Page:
Stainless steel type 1.4305, popularly known as grade 303 is the most readily machinable austenitic grade stainless steel. This is due to urge presence of Sulphur in the composition. The downside to this improved machinability is the sulphur decreases corrosion resistance and slightly reduces the steel’s toughness, giving it a lower corrosion resistance than grade 304. Even with a reduced toughness it is still very high as with other austenitic steel grades.
Due to its machinability, 303 is used in parts that require extensive machinery such as:
Nuts and bolts
|Chromium (Cr)||17.00 – 19.00|
|Nickel (Ni)||8.00 – 10.00|
|Manganese (Mn)||0.0 – 2.00|
|Copper (Cu)||0.0 – 1.00|
|Silicon (Si)||0.0 – 1.00|
|Sulphur (S)||0.15 – 0.35|
|Nitrogen (N)||0.0 – 0.11|
|Carbon (C)||0.0 – 0.10|
|Phosphorous (P)||0.0 – 0.05|
Stainless steel grade 1.4305/334 also corresponds to, but may not be a direct equivalent of the following designations:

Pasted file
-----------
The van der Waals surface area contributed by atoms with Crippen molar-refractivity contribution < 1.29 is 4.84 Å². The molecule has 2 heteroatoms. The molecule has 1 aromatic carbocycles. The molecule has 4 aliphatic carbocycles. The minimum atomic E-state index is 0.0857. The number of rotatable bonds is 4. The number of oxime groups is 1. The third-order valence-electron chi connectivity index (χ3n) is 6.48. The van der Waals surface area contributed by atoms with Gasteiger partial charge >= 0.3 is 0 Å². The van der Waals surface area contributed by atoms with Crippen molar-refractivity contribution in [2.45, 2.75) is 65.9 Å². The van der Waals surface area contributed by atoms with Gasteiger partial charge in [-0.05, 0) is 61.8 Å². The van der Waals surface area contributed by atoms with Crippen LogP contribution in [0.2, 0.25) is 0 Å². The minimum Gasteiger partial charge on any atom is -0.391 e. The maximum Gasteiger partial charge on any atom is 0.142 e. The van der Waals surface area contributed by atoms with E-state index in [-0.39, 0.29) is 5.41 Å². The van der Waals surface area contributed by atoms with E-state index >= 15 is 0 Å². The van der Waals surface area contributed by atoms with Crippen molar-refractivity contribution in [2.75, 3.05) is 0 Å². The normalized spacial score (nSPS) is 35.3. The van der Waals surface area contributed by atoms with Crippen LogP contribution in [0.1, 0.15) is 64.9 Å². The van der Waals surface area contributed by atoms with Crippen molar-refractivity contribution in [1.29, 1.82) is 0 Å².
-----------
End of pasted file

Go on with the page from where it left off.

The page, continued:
|Proof Stress||190 Min MPa|
|Tensile Strength||500 to 750 MPa|
|Elongation A50 mm||35 Min %|
|Hardness Brinell||230 Max HB|
Due to the addition of Sulphur, pitting corrosion can occur where it is present, decreasing the corrosion resistance below that of 304. Despite this, 303’s corrosion resistance is still good in mild environments. In environments where chloride is present and over 60c, pitting and crevice corrosion occurs, and 303 is not suitable for use in marine environments.
Grade 303 is extremely well suited for machining, and this can be enhanced by using the following techniques:
• Cutting edges must be kept sharp. Dull edges cause excess work hardening.
• Cuts should be light but deep enough to prevent work hardening by riding on the surface of the material.
• Chip breakers should be employed to assist in ensuring swarf remains clear of the work
• Low thermal conductivity of austenitic alloys results in heat concentrating at the cutting edges. This means coolants and lubricants are necessary and must be used in large quantities.